|The following article features coverage from the 2021 American Society of Clinical Oncology (ASCO) Annual Meeting. Click here to read more of Cancer Therapy Advisor‘s conference coverage.|
Pembrolizumab significantly improved progression-free survival (PFS), but not overall survival (OS), when compared with chemotherapy in patients with microsatellite instability-high (MSI-H) or mismatch repair-deficient (dMMR) metastatic colorectal cancer (mCRC), according to final results of the KEYNOTE-177 study.
The results were presented at the 2021 American Society of Clinical Oncology (ASCO) Annual Meeting by Thierry Andre, MD, of Sorbonne Université and Hôpital-Saint Antoine in Paris.
The phase 3 KEYNOTE-177 trial (ClinicalTrials.gov Identifier: NCT02563002) was designed to compare pembrolizumab to investigators’ choice of chemotherapy as first-line treatment in patients with MSI-H/dMMR mCRC.
Chemotherapy regimens included mFOLFOX6 (5-fluorouracil, leucovorin, and oxaliplatin), mFOLFOX6 plus either bevacizumab or cetuximab, FOLFIRI (5-fluorouracil, leucovorin, and irinotecan), and FOLFIRI plus either bevacizumab or cetuximab.
A total of 307 patients were randomly assigned 1:1 to receive 200 mg of pembrolizumab every 3 weeks for up to 2 years or chemotherapy once every 2 weeks. Patients in the chemotherapy arm who had confirmed progressive disease were allowed to cross over to the pembrolizumab arm.
The data cutoff for the final analysis was February 19, 2021. The median follow-up for the pembrolizumab and chemotherapy arms was 44.5 months and 44.4 months, respectively.
There were 56 patients (36%) who had crossed over from the chemotherapy arm to the pembrolizumab arm. An additional 37 patients (24%) received other anti-PD-1/PD-L1 therapy outside of the study, so the effective crossover rate was 60% in the intent-to-treat population.
At the final analysis, there was a trend toward reduced mortality with pembrolizumab, but statistical significance was not met. This may have been due to the high crossover rate, according to the researchers.
The median OS was not reached in the pembrolizumab arm and was 36.7 months in the chemotherapy arm (hazard ratio [HR] 0.74; 95% CI, 0.53-1.03; P =.0359). The 36-month OS rate was 61% and 50%, respectively.
The median PFS was superior in the pembrolizumab arm compared with the chemotherapy arm — 16.5 months and 8.2 months, respectively (HR, 0.59; 95% CI, 0.45-0.79). The 36-month PFS was 42% and 11%, respectively.
The median PFS2 (time from randomization to progression on next line of therapy or death from any cause) was 54.0 months in the pembrolizumab arm and 24.9 months in the chemotherapy arm (HR, 0.61; 95% CI, 0.44-0.83). The 36-month PFS2 was 60% and 39%, respectively.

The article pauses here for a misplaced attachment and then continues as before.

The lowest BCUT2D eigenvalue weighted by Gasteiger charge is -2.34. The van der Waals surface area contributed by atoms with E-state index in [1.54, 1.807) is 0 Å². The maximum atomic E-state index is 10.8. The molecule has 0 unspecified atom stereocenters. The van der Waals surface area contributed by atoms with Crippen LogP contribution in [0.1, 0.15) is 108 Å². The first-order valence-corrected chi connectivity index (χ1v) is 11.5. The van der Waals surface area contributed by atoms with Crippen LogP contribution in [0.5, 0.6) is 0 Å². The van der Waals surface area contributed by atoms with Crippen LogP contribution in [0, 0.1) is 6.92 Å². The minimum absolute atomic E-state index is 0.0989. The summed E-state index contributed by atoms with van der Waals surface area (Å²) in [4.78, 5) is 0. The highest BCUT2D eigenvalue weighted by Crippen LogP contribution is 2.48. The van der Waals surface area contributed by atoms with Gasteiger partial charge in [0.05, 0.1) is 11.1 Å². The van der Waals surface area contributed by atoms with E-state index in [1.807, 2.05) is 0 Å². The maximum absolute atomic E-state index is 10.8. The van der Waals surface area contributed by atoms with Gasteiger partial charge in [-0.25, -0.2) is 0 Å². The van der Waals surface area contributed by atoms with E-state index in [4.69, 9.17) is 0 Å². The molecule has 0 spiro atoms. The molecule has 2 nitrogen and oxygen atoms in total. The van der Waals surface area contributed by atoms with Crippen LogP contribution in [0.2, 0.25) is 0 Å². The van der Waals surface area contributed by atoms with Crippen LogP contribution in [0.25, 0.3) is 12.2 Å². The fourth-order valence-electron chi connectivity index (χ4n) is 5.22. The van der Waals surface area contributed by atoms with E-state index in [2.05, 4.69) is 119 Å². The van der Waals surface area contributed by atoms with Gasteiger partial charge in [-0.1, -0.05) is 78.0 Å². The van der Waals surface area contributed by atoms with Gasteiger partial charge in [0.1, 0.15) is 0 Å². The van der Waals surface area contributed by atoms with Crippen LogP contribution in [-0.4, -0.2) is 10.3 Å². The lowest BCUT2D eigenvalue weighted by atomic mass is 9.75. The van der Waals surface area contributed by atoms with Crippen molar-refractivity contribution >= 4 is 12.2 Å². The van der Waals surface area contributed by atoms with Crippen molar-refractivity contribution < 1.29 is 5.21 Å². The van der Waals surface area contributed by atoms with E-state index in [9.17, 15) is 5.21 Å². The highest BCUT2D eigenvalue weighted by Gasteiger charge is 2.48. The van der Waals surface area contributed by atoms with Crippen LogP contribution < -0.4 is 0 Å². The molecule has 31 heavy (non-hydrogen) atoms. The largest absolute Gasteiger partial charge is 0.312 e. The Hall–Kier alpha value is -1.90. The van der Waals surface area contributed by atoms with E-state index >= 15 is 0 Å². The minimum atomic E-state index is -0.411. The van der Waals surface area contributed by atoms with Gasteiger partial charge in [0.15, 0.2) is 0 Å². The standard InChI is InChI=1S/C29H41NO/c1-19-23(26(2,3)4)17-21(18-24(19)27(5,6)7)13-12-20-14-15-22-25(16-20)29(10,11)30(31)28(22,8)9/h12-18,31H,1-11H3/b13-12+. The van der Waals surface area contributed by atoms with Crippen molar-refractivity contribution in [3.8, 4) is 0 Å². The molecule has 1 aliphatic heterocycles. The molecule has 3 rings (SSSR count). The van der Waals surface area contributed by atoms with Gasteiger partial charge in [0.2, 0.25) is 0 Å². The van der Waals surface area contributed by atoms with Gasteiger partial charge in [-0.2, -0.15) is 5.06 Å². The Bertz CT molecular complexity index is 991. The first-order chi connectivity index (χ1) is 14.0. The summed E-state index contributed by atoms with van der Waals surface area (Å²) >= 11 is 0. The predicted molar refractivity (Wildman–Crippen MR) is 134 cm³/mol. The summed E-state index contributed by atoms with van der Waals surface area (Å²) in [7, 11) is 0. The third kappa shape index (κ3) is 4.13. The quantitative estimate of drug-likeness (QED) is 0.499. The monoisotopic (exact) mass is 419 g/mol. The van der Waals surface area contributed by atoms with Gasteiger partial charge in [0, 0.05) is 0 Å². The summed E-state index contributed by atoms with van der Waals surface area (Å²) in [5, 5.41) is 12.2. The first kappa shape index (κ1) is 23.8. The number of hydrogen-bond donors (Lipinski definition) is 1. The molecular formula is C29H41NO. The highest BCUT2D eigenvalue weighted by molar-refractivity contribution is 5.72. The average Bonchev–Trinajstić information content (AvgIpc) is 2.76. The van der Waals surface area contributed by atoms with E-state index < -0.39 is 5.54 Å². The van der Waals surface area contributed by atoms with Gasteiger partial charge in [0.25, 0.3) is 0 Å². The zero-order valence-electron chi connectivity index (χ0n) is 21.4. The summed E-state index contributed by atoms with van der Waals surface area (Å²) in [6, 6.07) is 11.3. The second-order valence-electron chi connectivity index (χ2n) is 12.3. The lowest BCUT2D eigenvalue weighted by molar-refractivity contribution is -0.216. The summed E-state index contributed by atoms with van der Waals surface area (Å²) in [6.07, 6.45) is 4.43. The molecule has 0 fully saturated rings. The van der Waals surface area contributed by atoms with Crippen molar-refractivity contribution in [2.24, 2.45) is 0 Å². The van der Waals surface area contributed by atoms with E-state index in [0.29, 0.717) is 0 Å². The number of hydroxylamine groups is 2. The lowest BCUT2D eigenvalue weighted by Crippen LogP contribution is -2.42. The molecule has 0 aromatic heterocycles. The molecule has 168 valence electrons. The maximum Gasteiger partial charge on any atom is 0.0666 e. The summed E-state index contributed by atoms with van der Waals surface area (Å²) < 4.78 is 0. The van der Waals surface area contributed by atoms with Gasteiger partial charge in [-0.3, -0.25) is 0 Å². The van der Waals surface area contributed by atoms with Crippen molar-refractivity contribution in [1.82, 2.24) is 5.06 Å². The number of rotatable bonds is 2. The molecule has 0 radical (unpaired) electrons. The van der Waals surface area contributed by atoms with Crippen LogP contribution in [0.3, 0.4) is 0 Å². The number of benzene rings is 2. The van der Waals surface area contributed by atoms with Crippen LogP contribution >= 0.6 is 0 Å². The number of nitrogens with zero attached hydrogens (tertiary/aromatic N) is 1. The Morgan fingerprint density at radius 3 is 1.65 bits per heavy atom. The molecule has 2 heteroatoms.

The confirmed overall response rate (ORR) for pembrolizumab was 45.1%, which included 20 complete responses (CRs) and 49 partial responses (PRs). The ORR in the chemotherapy arm was 33.1%, which included 6 CRs and 45 PRs.
The median duration of response was not reached in the pembrolizumab arm and was 10.6 months in the chemotherapy arm.
Fewer treatment-related adverse events (TRAEs) occurred in the pembrolizumab arm (79.7%) compared with the chemotherapy arm (98.6%). Grade 3 or higher TRAEs were observed in 21.6% of patients in the pembrolizumab arm and 66.4% of patients in the chemotherapy arm.
“[P]embrolizumab provided a statistically significant improvement in PFS versus chemo as first-line therapy for MSI-high metastatic colorectal cancer, with … less treatment-related events and better quality of life,” Dr Andre said. “Pembrolizumab should be the new standard of care for these patients.”
Disclosure: This research was supported by Merck & Co., Inc. Some study authors declared affiliations with biotech, pharmaceutical, and/or device companies. Please see the original reference for a full list of authors’ disclosures.
Read more of Cancer Therapy Advisor’s coverage of the 2021 ASCO Annual Meeting by visiting the conference page.
Andre T, Shiu K-K, Kim TW, et al. Final overall survival for the phase III KN177 study: pembrolizumab versus chemotherapy in microsatellite instability-high/mismatch repair deficient (MSI-H/dMMR) metastatic colorectal cancer (mCRC). J Clin Oncol. 2021;39:(suppl 15; abstr 3500). doi:10.1200/JCO.2021.39.15_suppl.3500